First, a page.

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Timeline: A Violin's Journey - Part 1

Sergei Palchikoff's violin began it's journey from Russia to Japan as Sergei fought with the "White Russian" resistance to Soviet control.
Images U.S. Public Domain - collage by James Stewart
Sergei Palchikoff's violin began it's journey from Russia to Japan as Sergei fought with the "White Russian" resistance to Soviet control.

We begin with a performance by violinist, Soichi Sakuma playing at a school in 2017 on a hibaku-violin, an instrument that survived the atomic blast of Hiroshima in 1945. On Timeline we’ve been telling the stories of instruments just like this, relics of a time of great suffering and how they have been rescued, restored and are now being used to play songs of peace. This violin has a history of violence and conflict spanning well over a hundred years. The story of this instrument is really the story of its original owner, Sergei Palchikoff and his family.


Sergei Palchikoff was born in Russia in 1893 to a wealthy, noble family. His musical talents were encouraged from an early age. His parents bought Sergei a violin made in Italy, home of the finest violin makers in the world. Later in life, Sergei would become a music teacher, leading and conducting orchestras and playing multiple stringed instruments; but as a young man, Sergei Palchikoff was employed as an officer of the Palace Guard for the Romanov family.

The Romanov’s were the imperial house of Russia for over 300 years establishing the Russian Empire as a major power on the world stage. In 1917, everything came crashing down as a series of revolutions saw the abdication of the Tsar and the eventual execution and exile of the entire Romanov family. The October Revolution was one of the bloodiest coups in modern history, as the Bolsheviks, under the leadership of Vladmir Lenin, sought to overthrow the monarchy in favor of a soviet, socialist republic, a “Red” Army.

In the midst of this turmoil and revolution, Sergei Palchikoff remained loyal to the empire and to the Tsar. He joined the “White Russian” movement, a counter-revolutionary/anti-communist group symbolized by the color white opposing the color red. Palchikoff was quickly made a captain and was given his own troops to command.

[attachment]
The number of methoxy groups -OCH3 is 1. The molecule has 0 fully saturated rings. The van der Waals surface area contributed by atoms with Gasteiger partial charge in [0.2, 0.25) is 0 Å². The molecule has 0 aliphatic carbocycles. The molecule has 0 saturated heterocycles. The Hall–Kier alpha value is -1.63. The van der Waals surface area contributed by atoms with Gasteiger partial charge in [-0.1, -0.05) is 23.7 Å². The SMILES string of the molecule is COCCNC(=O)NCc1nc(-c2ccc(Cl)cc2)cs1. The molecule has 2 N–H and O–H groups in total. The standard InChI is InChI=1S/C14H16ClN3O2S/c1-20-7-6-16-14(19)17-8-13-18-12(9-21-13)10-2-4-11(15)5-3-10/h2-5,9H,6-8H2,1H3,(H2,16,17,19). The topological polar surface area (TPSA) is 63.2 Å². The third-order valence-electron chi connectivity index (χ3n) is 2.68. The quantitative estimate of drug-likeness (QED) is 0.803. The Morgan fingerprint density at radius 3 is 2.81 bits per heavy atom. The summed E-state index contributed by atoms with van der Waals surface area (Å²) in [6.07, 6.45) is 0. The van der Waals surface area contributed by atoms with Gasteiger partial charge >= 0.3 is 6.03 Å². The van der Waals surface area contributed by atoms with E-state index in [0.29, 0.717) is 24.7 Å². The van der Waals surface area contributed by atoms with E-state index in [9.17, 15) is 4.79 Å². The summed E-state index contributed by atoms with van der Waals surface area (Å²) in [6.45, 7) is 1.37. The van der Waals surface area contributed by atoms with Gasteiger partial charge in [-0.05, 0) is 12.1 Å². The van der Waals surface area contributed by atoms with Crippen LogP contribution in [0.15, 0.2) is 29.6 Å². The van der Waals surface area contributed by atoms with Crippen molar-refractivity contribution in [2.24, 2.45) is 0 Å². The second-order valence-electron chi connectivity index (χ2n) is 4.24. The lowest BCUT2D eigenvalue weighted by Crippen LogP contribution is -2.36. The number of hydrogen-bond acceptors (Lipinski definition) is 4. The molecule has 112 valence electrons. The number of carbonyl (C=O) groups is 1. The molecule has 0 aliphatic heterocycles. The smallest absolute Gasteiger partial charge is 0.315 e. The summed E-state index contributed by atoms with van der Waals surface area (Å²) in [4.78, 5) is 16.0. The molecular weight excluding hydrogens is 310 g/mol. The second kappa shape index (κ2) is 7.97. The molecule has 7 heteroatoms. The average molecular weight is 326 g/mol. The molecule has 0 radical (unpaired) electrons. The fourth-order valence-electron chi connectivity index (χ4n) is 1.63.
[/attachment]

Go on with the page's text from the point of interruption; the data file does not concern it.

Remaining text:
Civil war raged across Russia. The “White” Army was pushed back, further and further until Palchikoff and his family found themselves stranded in Siberia, with the Bolsheviks on one side and the East Sea on the other. It was here, at the port of Vladivostok that Sergei’s first child, Kaleria was born. Perhaps the birth of his daughter is the reason way Sergei and his troops decided to hijack a cargo ship headed for Japan, leaving Russian soil, maybe forever.

To call it a hijacking is not entirely accurate. It was more a surrender. Palchikoff and his troops were now international fugitives. They were forced to give up their uniforms, weapons and many personal items. However, in the midst of all of this turmoil and upheaval, through a war that crossed a continent, to becoming a political refugee, Sergei Palchikoff still kept his beloved violin with him through it all.

The Palchikoff family and Sergei’s violin arrived in Japan in 1921. They made a new home for themselves in the city of Hiroshima.

Join us as we continue the story of Palchikoff’s violin and follow the Timeline.

James Stewart is Vermont Public Classical's afternoon host. As a composer, he is interested in many different genres of music; writing for rock bands, symphony orchestras and everything in between.
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